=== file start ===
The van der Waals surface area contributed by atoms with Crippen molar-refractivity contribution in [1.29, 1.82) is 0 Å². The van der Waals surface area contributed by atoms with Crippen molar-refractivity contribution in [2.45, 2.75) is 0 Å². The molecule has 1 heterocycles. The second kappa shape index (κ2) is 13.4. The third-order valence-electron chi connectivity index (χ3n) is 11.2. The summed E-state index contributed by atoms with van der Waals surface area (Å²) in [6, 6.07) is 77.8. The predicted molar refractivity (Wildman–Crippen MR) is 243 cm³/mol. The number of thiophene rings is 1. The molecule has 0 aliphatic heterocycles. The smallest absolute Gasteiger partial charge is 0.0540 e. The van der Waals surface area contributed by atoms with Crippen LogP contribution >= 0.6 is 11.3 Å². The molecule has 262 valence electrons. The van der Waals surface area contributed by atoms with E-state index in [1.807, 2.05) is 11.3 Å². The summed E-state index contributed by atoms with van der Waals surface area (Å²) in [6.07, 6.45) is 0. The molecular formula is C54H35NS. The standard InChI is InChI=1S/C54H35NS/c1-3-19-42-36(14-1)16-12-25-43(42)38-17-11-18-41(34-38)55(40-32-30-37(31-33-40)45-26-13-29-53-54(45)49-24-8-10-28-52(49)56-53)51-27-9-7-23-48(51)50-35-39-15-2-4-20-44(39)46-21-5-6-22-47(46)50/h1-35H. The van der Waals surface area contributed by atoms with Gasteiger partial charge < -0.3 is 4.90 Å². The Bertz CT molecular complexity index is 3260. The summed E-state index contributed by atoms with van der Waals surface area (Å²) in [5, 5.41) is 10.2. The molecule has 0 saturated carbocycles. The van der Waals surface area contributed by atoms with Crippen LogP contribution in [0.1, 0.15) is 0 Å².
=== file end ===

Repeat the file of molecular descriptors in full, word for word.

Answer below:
The van der Waals surface area contributed by atoms with Crippen molar-refractivity contribution in [1.29, 1.82) is 0 Å². The van der Waals surface area contributed by atoms with Crippen molar-refractivity contribution in [2.45, 2.75) is 0 Å². The molecule has 1 heterocycles. The second kappa shape index (κ2) is 13.4. The third-order valence-electron chi connectivity index (χ3n) is 11.2. The summed E-state index contributed by atoms with van der Waals surface area (Å²) in [6, 6.07) is 77.8. The predicted molar refractivity (Wildman–Crippen MR) is 243 cm³/mol. The number of thiophene rings is 1. The molecule has 0 aliphatic heterocycles. The smallest absolute Gasteiger partial charge is 0.0540 e. The van der Waals surface area contributed by atoms with Crippen LogP contribution >= 0.6 is 11.3 Å². The molecule has 262 valence electrons. The van der Waals surface area contributed by atoms with E-state index in [1.807, 2.05) is 11.3 Å². The summed E-state index contributed by atoms with van der Waals surface area (Å²) in [6.07, 6.45) is 0. The molecular formula is C54H35NS. The standard InChI is InChI=1S/C54H35NS/c1-3-19-42-36(14-1)16-12-25-43(42)38-17-11-18-41(34-38)55(40-32-30-37(31-33-40)45-26-13-29-53-54(45)49-24-8-10-28-52(49)56-53)51-27-9-7-23-48(51)50-35-39-15-2-4-20-44(39)46-21-5-6-22-47(46)50/h1-35H. The van der Waals surface area contributed by atoms with Gasteiger partial charge < -0.3 is 4.90 Å². The Bertz CT molecular complexity index is 3260. The summed E-state index contributed by atoms with van der Waals surface area (Å²) in [5, 5.41) is 10.2. The molecule has 0 saturated carbocycles. The van der Waals surface area contributed by atoms with Crippen LogP contribution in [0.1, 0.15) is 0 Å².